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The advantages of being a hobo

Updated on March 14, 2014
The life of a hobo is simple but complex
The life of a hobo is simple but complex | Source

This is a short hub. I planned it that way because while searching HubPages how to make my hubs more interesting, one point they said was hub length and that a short-but-complete hub will be read by more people than a book-length piece.

I am talking today about a soft spot in my heart: Hobos. Yes, those nameless, faceless, "masters of the highways and byways," who live from day to day and most of the time, from hand out to hand out. A cold truth, but alas, the truth.

I named this piece, "The advantages of being a hobo," not as much for comedy effect, but to be specific.

Friends, there are many advantages of being a "rogue of the road," a dirty-faced, ragged-dressed man of few means. In short, a hobo.

Now do not be misconfused like I was until a few days ago. I was raised up to think that a hobo and a bum were the same.

Not so.

There are so many advantages (and differences) between a hobo and bum that not even HubPages in their endless space on their great website, could contain my feelings about hobo's and bum's.

Now I will tell you the differences between a gum and a hobo.

A bum . . .

  • will not fend for himself. He will lay around in some alleyway doing nothing all day just depending on some merciful store clerk to give him a can of soup or loaf of bread out of the back door.
  • hates the idea of work. He will go out of his way to "pan handle," on the dark streets of some busy city asking the citizens always for spare change. Why doesn't this bum show some self-respect and say, "Miss, may I have twenty-bucks for a hot meal?" Now doesn't that sound more effective?
  • doesn't care about his appearance. Unlike a hobo, he will not even try to shave his ragged face of the ugly "road stubble" before he does do something to help himself such as beg for a meal from some unsuspecting restaurant manager.
  • tries hard to play on the sympathies of people he meets. By a pitiful look on his face or a wrinkle of the forehead, he will try to make eye-contact with his "marks," before he stutters (on purpose) "got any nickels I can have?"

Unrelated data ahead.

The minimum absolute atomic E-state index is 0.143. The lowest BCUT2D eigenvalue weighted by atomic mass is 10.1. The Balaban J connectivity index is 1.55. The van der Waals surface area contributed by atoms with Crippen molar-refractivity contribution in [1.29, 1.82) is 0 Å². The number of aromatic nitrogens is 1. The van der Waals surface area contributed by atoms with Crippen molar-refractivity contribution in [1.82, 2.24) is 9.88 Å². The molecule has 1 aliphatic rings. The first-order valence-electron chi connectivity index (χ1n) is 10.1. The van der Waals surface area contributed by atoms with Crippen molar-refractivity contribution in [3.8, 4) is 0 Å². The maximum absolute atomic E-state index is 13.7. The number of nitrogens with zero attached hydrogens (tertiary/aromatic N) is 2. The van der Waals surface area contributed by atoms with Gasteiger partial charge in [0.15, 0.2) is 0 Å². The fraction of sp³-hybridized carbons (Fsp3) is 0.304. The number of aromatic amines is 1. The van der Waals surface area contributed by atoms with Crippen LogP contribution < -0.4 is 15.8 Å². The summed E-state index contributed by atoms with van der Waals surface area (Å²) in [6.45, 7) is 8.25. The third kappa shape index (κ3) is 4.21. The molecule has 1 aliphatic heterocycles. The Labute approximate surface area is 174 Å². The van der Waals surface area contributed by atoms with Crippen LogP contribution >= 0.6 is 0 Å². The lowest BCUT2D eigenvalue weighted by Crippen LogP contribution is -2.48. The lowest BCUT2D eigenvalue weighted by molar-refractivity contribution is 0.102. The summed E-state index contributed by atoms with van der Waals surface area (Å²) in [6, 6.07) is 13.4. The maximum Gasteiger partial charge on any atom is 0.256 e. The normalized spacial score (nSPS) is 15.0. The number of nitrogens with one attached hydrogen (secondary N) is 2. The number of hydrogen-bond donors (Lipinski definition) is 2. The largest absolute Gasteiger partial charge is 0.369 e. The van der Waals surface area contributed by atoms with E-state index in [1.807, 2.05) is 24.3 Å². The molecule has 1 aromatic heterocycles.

Whereas . . .

A hobo . . .

  • will do what it takes to look good even if the suit he found was in the dumpster he found behind the local "Grocery Galaxy."
  • will stand proud no matter how hungry he is. He will be willing to do odd-jobs, wash dishes at restaurants, sweep floors, to earin a few bucks that will carry him to his next town.
  • is always in a friendly mood even though it might be an act. A hobo knows that a smile will get him more change or odd-jobs than a frown covered with a nasty face.
  • will try to shake hands with passersby to show that he is friendly, not dangerous. If he can gain the trust of a few citizens his chances of survival will increase.

These are the differences between a bum and a hobo.

Now I want to share "The advantages of being a hobo" . . .

  1. A hobo will never worry about filing or paying income tax. Think about it. Working people fear April 15, the deadline for filing taxes or get a visit from the all-powerful I.R.S. Not the hobo. He can sleep soundly on the morning of April 15 because the few dollars in his pocket will remain his property, not the government's.
  2. A hobo can work or walk at his own pace whereas a working man or woman, no matter the job, has a boss that yells, "Get it done, Jasper!" all day long. And that can be too much to cope with for our buddy, the hobo.
  3. A hobo doesn't suffer from stress, ulcers, heart attacks, or strokes. Have you ever thought of that side of being a hobo? I didn't. All I found was many photos of men sitting peacefully around a campfire eating roast chicken they had secured from doing some clean-up work for a local butcher.
  4. A hobo has a "Hobo Code," that means sharing his scores with fellow hobo's who are not as fortunate. The chicken above can stand as an example. "Jake," one of the hobo's at the fire was the one who scored the luscious chicken by simply sweeping and mopping the butcher shop in the city. Industrious I would say.
  5. A hobo can always travel anytime or anywhere he pleases. A working man or woman has to plan his or her vacation by securing a week off at work which means bartering with the boss by offering to work overtime a few more days to get their off days. Then the working person has to meet with their hubby or wife to make sure they both are off work at the same time. Such stress to just have a relaxing week off. I see this as an unwanted burden.